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$260M school bond trailing in initial count
Cutting general education busing is a last resort to balance the upcoming Manteca Unified budget. - photo by HIME ROMERO/ The Bulletin

Measure R — the $260 million Manteca Unified bond issue — was trailing in initial ballot counting Tuesday evening.

As of 11 p.m. with only the initial wave of “vote by mail” ballots counted Measure R was being rejected by a margin of 52.05 percent to 47.95 percent or 3,872 no votes to 3,567 yes votes. No polling place ballots had been counted while the mail-in ballots are only a portion of what were cast.

“San Joaquin County was fully prepared for today’s election where we witnessed tremendous voter enthusiasm due to a presidential primary race, scores of candidates seeking local, state and federal office, a statewide proposition and a host of local measures up for a vote,” noted Melinda Dubroff, San Joaquin County Registrar of voters. “We are happy to report things ran smoothly today - from Vote-by-Mail, to Drive Up Democracy!, to Election Day voting. Polls opened right on time at 7 a.m. and we saw a steady stream of voters throughout the day coming in to vote in person – or to drop off a mail-in (absentee) ballot at one of our 189 polling places and 4 Voter Service Centers.”

 Our new voting technology, including the Touch Writer and the Poll Pad, performed well and was well-received by voters and election workers alike. I want to thank the 1,400 poll workers who dedicated their time and effort to ensure every vote could be cast, counted and verified. The ballot counting from today's election is underway, but voters must be patient because the results are not certified until completion of the canvass no later than April 2, 2020.”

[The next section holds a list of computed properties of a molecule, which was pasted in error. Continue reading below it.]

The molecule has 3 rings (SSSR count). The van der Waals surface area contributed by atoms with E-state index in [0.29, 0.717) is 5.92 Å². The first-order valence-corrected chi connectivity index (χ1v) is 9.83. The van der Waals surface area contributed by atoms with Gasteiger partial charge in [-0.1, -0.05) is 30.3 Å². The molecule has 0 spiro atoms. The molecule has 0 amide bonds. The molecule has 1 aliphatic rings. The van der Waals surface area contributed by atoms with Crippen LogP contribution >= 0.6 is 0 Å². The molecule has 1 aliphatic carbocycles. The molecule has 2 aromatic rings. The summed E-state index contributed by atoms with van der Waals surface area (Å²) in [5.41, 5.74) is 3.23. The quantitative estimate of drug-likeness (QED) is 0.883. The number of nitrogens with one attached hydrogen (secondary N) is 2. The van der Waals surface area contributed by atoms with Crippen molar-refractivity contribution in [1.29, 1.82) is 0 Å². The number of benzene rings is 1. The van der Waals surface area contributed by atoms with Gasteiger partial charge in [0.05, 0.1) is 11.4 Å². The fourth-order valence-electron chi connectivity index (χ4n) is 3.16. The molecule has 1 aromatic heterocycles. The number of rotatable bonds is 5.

The Measure R bond requires 55 percent of votes cast to be in the affirmative to be approved. It will impose a tax of $60 per $100,000 of assessed value. That means if your home has an assessed value under Proposition 13 of $300,000, you would pay an additional $180 a year in taxes.

The district has identified structural and maintenance needs to meet basic safety and operational standards such as electrical wiring for tech heavy 21st century classrooms as well as making sure the taxpayers’ investment in school facilities is protected is an issue at all 32 Manteca Unified school sites. Overall the current need to upgrade classrooms and support facilities such as gyms, locker rooms, libraries, cafeterias, and restrooms comes in at $427 million

 Voters authorized Measure G in November 2014 for $159 million. Money from those bonds has updated Lincoln, Shasta, Sequoia, Lathrop, and Golden West elementary schools. Projects using the bond money are now in the process of moving forward at Manteca High, East Union High, and Sierra High as well as New Haven, Nile Garden, New Haven, and French Camp elementary schools. Design of the third phase and what schools will be addressed using what bond money remains is now underway.

Progress counts on voting by mail ballots that have to be crossed check with signatures are scheduled for 5 p.m. on Thursday, March 5; Tuesday, March 10; and Thursday, March 12.

The March 10 numbers will also include a raw count of the number of unprocessed ballots left to be counted.

Mail-in ballots and provisional ballots are then expected to take another two or so weeks to count with updates on Tuesdays and Thursdays through March 30.

Election results are posted on San Joaquin County’s website at for unofficial election night results.

The final results are certificated on Thursday, April 2.


To contact Dennis Wyatt, email